The Telegraph
Since 1st March, 1999
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Sangh trashes troops request

New Delhi, July 7: The Vajpayee government is yet to take a stand on sending troops to Iraq, but the RSS — which virtually scuttled the Ayodhya reconciliation effort — has put its foot down, asking why Indian soldiers should be despatched to clean the “garbage” left behind by the US.

A hard-hitting editorial in the latest issue of the RSS’ Hindi mouthpiece, Panchajanya, pointed out that US forces were disliked in Iraq and had failed to improve the law and order situation there.

“Compared to them, Indian forces are known the world over for their bravery, social commitment and fair dealings with civilians. But the question arises, why should they be sent to clean up the garbage left behind by US forces'” the editorial asked.

Taking a potshot at the Prime Minister and his advisers, the RSS said those holding “Alladin’s lamp” in the South Block imagined that an invitation to send troops to Iraq amounted to “recognition of India’s growing role in world affairs”.

It went on to say: “But who would believe it' Is our growing role proved only by handling the local civilians in Iraq after what the US did'”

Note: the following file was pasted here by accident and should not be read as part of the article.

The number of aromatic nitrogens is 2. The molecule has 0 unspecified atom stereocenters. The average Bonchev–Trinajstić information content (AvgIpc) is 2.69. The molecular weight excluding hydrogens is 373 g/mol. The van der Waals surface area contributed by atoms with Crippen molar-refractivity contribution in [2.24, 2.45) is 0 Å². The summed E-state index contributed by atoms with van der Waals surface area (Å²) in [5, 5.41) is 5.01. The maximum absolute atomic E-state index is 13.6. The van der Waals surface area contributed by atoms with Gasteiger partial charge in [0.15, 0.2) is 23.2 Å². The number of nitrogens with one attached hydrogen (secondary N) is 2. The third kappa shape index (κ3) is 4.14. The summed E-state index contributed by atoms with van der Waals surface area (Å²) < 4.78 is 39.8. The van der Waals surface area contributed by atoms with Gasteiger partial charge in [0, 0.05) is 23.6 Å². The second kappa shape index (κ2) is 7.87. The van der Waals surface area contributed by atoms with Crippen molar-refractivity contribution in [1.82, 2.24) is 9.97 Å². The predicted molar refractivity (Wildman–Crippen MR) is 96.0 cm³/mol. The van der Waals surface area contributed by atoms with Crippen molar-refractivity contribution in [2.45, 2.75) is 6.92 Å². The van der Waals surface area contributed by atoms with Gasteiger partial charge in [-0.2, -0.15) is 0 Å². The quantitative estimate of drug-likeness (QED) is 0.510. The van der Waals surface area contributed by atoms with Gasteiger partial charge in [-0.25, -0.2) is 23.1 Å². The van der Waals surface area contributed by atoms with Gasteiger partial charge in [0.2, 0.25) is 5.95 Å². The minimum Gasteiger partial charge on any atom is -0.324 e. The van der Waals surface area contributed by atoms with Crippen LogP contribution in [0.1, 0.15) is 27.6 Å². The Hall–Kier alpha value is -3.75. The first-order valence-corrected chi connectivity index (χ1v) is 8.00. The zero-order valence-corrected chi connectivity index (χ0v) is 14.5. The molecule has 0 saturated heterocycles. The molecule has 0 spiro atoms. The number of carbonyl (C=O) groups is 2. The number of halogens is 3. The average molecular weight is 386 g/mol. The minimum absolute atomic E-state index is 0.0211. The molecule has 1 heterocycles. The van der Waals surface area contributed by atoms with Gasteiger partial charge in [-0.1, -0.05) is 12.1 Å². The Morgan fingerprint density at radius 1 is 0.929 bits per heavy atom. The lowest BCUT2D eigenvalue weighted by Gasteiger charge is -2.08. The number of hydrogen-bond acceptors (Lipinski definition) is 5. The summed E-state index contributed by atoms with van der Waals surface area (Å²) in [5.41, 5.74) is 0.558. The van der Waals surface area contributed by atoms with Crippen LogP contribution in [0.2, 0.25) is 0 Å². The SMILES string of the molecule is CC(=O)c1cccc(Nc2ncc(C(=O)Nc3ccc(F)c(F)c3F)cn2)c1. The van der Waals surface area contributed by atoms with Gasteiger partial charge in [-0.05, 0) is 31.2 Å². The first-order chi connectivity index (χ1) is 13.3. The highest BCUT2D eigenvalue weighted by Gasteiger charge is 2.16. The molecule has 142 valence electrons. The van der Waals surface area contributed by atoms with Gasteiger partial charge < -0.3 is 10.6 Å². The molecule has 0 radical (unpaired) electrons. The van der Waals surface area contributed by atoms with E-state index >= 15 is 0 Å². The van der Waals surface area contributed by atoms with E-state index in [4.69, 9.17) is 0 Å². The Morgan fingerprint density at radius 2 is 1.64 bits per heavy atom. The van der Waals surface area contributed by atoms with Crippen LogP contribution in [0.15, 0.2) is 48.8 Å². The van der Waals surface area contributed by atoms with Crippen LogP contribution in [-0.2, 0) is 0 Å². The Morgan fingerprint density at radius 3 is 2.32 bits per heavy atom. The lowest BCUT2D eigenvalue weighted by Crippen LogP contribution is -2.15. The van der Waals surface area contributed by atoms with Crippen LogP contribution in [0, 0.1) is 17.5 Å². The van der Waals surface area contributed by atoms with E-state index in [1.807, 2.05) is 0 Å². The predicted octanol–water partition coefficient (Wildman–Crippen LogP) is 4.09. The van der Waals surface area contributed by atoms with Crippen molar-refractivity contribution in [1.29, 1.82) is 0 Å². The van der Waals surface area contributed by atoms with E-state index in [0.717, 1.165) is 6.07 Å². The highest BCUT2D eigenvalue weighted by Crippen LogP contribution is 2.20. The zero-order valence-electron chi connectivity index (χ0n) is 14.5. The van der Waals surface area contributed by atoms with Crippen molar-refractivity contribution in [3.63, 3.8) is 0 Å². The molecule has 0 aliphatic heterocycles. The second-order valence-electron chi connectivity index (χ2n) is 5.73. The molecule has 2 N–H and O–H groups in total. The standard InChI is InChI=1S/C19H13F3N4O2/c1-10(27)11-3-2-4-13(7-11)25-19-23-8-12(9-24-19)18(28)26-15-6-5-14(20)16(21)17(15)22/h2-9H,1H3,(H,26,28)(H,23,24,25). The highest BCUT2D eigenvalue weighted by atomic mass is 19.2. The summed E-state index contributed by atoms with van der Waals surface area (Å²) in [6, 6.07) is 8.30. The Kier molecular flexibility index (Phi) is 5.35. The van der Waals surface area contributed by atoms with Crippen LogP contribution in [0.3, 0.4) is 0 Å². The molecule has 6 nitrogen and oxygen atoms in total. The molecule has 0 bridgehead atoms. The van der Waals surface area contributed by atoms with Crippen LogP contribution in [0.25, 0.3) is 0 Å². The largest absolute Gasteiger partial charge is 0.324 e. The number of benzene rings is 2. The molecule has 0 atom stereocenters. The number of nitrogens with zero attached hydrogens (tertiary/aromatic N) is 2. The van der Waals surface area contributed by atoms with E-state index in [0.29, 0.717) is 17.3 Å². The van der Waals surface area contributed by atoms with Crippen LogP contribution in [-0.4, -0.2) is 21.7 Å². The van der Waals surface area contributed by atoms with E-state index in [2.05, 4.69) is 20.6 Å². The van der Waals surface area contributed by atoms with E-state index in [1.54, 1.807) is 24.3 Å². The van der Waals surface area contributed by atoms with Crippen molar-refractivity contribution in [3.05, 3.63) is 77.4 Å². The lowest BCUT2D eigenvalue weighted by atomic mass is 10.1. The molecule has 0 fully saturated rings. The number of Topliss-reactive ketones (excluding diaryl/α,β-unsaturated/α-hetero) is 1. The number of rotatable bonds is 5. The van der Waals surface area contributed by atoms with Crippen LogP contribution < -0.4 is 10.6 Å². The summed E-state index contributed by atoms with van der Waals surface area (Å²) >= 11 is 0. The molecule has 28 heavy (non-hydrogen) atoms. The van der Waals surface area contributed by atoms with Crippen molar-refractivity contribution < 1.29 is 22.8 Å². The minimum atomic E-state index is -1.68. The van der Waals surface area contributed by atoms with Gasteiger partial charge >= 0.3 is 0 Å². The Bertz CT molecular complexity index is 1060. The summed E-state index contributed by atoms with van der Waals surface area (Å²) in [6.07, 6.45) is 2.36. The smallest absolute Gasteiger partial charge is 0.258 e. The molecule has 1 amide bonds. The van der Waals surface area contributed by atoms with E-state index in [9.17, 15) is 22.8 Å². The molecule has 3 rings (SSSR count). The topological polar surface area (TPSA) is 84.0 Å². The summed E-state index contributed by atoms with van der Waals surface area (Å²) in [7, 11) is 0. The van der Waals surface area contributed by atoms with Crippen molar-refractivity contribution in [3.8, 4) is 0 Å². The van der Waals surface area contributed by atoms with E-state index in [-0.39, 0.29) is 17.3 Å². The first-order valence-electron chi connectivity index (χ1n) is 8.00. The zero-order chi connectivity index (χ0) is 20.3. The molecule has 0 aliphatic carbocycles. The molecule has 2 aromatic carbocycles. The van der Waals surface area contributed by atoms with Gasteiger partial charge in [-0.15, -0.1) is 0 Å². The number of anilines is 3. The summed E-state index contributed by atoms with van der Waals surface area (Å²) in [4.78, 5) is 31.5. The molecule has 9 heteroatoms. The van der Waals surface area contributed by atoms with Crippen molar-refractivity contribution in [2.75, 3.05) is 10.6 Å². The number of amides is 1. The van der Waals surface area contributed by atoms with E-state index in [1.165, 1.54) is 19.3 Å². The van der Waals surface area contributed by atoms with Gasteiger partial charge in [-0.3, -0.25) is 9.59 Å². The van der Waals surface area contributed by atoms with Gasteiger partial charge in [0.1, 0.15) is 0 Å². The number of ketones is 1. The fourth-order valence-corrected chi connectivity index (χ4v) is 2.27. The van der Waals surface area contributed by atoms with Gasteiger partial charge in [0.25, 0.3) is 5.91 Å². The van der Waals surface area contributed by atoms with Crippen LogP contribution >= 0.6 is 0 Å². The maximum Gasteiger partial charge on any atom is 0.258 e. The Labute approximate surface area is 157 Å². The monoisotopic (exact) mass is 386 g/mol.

The Panchajanya editorial said India should recall its historical ties with Iraq and that “Iraqi people had a feeling of natural respect and affection for Indians”.

“That being the case, will the Iraqis accept with love the Indian troops' Will they not regard it as a manifestation of double standards by India, which has openly opposed US invasion in Iraq'” it asked.

The editorial also ruled out chances of a political consensus on the issue. Earlier, the RSS had opposed the US invasion of Iraq and demanded an immediate evacuation of its troops and takeover by forces under the UN jurisdiction.

While the RSS was quick off the mark, the BJP — caught between accepting the government’s compulsions and its political instincts — took its time to formulate a response, which it eventually did after the Opposition attacked the US.

BJP sources said it would be difficult for the government to ignore the views of the RSS.

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